10 Ways to Promote Student Engagement Student engagement is another of those buzz phrases popular in higher education. As with many regularly used terms, everyone assumes we are talking about the same thing; but when asked for definitions, either we are hard pressed to come up one or what’s offered is a decidedly different collection of definitions. Here’s an article that includes clear definitions and, based on a creative synthesis of research, offers 10 ways to promote student engagement. The authors propose definitions broad enough to include more specific descriptions. Based on this synthesis of research, student engagement can be promoted in the following ways: 1. 2. 3. 4. 5. 6. 7. 8. 9. 10. Reference: Zepke, N., and Leach, L. (2010). Excerpted from Ways to Achieve Student Engagement.

Agency by Design Website: Twitter: @agencybydesignInstagram: @agencybydesign What does it mean to see the world like a designer? What is “maker thinking?” Sponsored by the Abundance Foundation, the focus of this project is to investigate the teaching and learning of design thinking and maker thinking. Educational initiatives that target these forms of thinking are becoming increasingly popular in K-12 education, from design thinking contests and curricula to school-based hacker spaces and fab labs. The second strand of activity involves a partnership with a group of K-12 educators from several schools in the Temescal region of Oakland, California. Throughout this research we hope to connect with a broader community of educators and makers by sharing our experiences through a variety of social media platforms. Funding: The Abundance Foundation Project Zero staff: Shari Tishman Edward P. Graduate Student Assistant: Raquel Jimenez

Creative Classroom Project "Although most people might look for signs of creativity in the appearance of the bulletin boards, student made projects, centers, and displays in a classroom, I feel that the truly creative classroom goes way beyond what can be seen with the eyes. It is a place where bodies and minds actively pursue new knowledge. Having a creative classroom means that the teacher takes risks on a daily basis and encourages his/her students to do the same." —Pann Baltz, 1993 ATA Teacher of the Year as quoted in Creativity in the Classroom: An Exploration The Creative Classroom Project was a collaboration between Project Zero and Disney Worldwide Outreach to produce materials that help teachers explore and understand: The role of creativity and innovation in teaching and learning. In the project, we take the stance that creative teaching must build on a foundation of solid pedagogy. Principal Investigator: Ron Ritchhart Project Team: Tina Blythe Seana Moran Jim Reese Carol Yourman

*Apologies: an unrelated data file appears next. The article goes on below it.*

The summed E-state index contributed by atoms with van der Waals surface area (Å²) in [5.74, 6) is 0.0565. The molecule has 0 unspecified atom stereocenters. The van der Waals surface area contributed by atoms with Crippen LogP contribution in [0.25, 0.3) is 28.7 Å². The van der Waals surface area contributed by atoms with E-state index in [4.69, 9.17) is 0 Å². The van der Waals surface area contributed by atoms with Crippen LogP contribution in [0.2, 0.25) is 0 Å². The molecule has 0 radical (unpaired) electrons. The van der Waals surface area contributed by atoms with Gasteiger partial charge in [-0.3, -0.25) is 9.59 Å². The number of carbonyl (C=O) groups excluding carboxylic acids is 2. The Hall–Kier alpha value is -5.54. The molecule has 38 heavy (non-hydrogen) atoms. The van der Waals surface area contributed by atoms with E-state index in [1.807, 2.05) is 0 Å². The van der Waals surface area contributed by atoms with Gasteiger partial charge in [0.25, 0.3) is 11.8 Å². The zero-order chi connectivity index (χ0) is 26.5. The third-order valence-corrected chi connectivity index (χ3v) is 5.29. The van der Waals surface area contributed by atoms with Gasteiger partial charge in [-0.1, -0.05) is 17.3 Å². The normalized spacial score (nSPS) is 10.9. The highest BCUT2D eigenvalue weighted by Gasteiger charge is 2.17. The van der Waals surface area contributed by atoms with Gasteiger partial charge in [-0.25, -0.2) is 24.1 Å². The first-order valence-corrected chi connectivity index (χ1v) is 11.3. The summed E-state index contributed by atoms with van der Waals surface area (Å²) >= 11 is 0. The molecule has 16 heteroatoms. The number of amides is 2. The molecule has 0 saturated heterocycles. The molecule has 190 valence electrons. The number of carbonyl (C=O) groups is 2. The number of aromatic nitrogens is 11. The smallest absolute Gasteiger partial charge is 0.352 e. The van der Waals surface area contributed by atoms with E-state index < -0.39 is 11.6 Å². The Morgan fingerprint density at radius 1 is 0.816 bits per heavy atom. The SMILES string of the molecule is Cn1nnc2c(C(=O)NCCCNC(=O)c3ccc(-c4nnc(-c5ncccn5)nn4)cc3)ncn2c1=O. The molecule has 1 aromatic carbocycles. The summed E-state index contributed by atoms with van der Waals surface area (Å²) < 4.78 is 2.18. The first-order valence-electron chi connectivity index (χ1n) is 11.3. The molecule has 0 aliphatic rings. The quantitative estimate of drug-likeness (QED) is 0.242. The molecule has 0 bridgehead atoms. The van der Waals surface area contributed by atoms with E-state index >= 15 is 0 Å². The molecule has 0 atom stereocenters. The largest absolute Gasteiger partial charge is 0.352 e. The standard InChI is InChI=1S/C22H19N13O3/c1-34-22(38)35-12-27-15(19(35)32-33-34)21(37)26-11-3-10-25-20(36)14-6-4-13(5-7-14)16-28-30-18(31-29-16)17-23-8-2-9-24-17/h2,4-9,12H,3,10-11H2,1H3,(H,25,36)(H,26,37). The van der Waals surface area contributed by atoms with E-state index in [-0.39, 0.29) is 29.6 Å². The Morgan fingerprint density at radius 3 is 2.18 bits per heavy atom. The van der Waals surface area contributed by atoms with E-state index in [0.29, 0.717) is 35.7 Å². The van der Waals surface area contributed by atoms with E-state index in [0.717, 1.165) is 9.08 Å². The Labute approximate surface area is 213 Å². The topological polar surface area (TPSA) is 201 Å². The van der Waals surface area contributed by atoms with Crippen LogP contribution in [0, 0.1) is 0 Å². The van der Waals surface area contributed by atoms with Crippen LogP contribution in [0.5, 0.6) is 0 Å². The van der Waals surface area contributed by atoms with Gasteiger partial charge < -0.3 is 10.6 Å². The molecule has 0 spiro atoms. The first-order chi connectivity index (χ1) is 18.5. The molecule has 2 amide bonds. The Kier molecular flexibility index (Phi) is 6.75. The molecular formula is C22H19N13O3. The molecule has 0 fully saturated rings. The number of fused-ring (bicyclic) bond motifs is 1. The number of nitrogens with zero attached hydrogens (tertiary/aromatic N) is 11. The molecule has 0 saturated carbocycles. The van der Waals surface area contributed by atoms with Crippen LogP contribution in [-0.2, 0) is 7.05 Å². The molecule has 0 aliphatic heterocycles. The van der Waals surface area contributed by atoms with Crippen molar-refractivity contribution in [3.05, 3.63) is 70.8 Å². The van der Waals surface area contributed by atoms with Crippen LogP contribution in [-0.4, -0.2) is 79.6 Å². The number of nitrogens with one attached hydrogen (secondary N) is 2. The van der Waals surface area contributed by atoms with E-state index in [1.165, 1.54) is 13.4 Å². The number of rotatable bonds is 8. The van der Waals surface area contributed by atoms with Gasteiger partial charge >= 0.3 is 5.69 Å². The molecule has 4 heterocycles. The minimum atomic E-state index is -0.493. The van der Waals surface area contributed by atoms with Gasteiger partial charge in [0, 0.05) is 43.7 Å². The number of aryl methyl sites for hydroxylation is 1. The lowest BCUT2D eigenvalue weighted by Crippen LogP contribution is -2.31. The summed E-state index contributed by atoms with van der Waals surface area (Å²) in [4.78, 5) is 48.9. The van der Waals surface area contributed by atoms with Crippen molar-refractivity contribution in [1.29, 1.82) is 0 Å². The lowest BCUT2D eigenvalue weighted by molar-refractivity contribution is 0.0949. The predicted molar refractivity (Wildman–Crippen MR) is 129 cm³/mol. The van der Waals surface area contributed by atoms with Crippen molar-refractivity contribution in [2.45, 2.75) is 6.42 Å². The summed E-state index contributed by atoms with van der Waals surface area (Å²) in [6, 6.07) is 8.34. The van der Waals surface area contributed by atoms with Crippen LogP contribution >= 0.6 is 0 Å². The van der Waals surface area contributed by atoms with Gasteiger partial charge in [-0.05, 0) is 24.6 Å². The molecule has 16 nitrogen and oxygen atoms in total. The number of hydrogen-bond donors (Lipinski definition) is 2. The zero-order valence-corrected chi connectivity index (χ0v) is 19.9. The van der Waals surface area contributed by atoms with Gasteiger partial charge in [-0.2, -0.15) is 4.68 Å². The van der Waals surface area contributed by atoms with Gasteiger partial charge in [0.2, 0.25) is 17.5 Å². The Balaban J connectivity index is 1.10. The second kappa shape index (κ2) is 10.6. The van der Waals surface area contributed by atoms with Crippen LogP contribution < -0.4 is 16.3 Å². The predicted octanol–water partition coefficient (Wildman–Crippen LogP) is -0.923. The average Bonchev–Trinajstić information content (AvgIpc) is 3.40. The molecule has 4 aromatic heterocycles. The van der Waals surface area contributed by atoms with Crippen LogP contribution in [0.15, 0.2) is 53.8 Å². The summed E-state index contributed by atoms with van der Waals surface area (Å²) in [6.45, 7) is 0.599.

Project Co-Arts Project Co-Arts began in 1991 and completed its work in 1996. At the Manchester Craftsmen's Guild in Pittsburgh, Bill Strickland not only offers inner city teenagers apprentice-style training in photography and ceramics, but also helps them apply and get into college. At Plaza de la Raza in East Los Angeles, Gema Sandoval teaches students traditional Mexican art forms like ballet folklorico (folk dance) and migajon (sculpture) to help them build self-esteem and develop a keener understanding of their cultural identity. At MollyOlga Neighborhood Art Classes in Buffalo, Molly Bethel and Olga Lownie offer free painting and drawing classes so that students of all ages can acquire visual arts skills, regardless of their income. Project Co-Arts has developed a framework that will enable community art centers and other educational institutions to document and assess for themselves their educational effectiveness, whatever their mission may be. Davis, J. (1992, February). Davis, J. (1993).

Patterns of Thinking The recently completed Patterns of Thinking project was a multi-year investigation into the nature of critical and creative thinking. The project's focus is the understanding, teaching, and assessment of thinking dispositions. Traditionally, good thinking has been defined as a matter of cognitive ability or skill. Hence the term, "thinking skills." The Patterns of Thinking project has investigated several key thinking dispositions that support high-level thinking in and across subject matters. The project has identified three logically distinct components that are necessary for dispositional behavior: ability, inclination, and sensitivity. Research has shown that inclination and sensitivity make unique contributions to intellectual behavior that are empirically separable from the contribution of ability. Project Zero's Patterns of Thinking Project was supported by The John D. and Catherine T. Principal Investigators: David Perkins Shari Tishman